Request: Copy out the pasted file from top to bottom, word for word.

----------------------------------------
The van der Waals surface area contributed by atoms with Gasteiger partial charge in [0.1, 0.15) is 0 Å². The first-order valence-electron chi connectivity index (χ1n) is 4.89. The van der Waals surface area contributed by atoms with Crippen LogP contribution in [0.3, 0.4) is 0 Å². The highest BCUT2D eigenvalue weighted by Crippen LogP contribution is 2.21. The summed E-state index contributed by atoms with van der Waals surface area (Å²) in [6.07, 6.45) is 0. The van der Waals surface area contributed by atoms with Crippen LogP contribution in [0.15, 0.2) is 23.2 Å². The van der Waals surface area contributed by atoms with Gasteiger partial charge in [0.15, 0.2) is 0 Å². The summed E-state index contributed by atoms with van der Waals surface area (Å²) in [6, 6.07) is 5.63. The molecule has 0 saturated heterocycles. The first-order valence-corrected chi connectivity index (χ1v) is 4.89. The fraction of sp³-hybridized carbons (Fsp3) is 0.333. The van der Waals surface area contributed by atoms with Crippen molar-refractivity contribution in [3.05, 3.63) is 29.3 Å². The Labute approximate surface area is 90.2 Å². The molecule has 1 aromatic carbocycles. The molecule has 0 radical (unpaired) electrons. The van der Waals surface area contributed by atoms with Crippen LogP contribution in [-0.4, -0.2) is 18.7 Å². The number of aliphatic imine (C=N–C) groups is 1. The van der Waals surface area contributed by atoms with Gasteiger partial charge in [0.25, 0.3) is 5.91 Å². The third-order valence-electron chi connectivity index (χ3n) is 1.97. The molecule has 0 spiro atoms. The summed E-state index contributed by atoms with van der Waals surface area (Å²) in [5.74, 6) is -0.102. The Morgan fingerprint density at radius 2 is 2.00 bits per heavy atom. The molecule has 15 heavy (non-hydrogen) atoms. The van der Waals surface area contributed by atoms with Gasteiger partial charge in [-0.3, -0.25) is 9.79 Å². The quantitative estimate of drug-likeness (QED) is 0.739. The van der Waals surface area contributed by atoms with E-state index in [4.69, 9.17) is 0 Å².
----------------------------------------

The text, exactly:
The van der Waals surface area contributed by atoms with Gasteiger partial charge in [0.1, 0.15) is 0 Å². The first-order valence-electron chi connectivity index (χ1n) is 4.89. The van der Waals surface area contributed by atoms with Crippen LogP contribution in [0.3, 0.4) is 0 Å². The highest BCUT2D eigenvalue weighted by Crippen LogP contribution is 2.21. The summed E-state index contributed by atoms with van der Waals surface area (Å²) in [6.07, 6.45) is 0. The van der Waals surface area contributed by atoms with Crippen LogP contribution in [0.15, 0.2) is 23.2 Å². The van der Waals surface area contributed by atoms with Gasteiger partial charge in [0.15, 0.2) is 0 Å². The summed E-state index contributed by atoms with van der Waals surface area (Å²) in [6, 6.07) is 5.63. The molecule has 0 saturated heterocycles. The first-order valence-corrected chi connectivity index (χ1v) is 4.89. The fraction of sp³-hybridized carbons (Fsp3) is 0.333. The van der Waals surface area contributed by atoms with Crippen molar-refractivity contribution in [3.05, 3.63) is 29.3 Å². The Labute approximate surface area is 90.2 Å². The molecule has 1 aromatic carbocycles. The molecule has 0 radical (unpaired) electrons. The van der Waals surface area contributed by atoms with Crippen LogP contribution in [-0.4, -0.2) is 18.7 Å². The number of aliphatic imine (C=N–C) groups is 1. The van der Waals surface area contributed by atoms with Gasteiger partial charge in [0.25, 0.3) is 5.91 Å². The third-order valence-electron chi connectivity index (χ3n) is 1.97. The molecule has 0 spiro atoms. The summed E-state index contributed by atoms with van der Waals surface area (Å²) in [5.74, 6) is -0.102. The Morgan fingerprint density at radius 2 is 2.00 bits per heavy atom. The molecule has 15 heavy (non-hydrogen) atoms. The van der Waals surface area contributed by atoms with Gasteiger partial charge in [-0.3, -0.25) is 9.79 Å². The quantitative estimate of drug-likeness (QED) is 0.739. The van der Waals surface area contributed by atoms with E-state index in [4.69, 9.17) is 0 Å².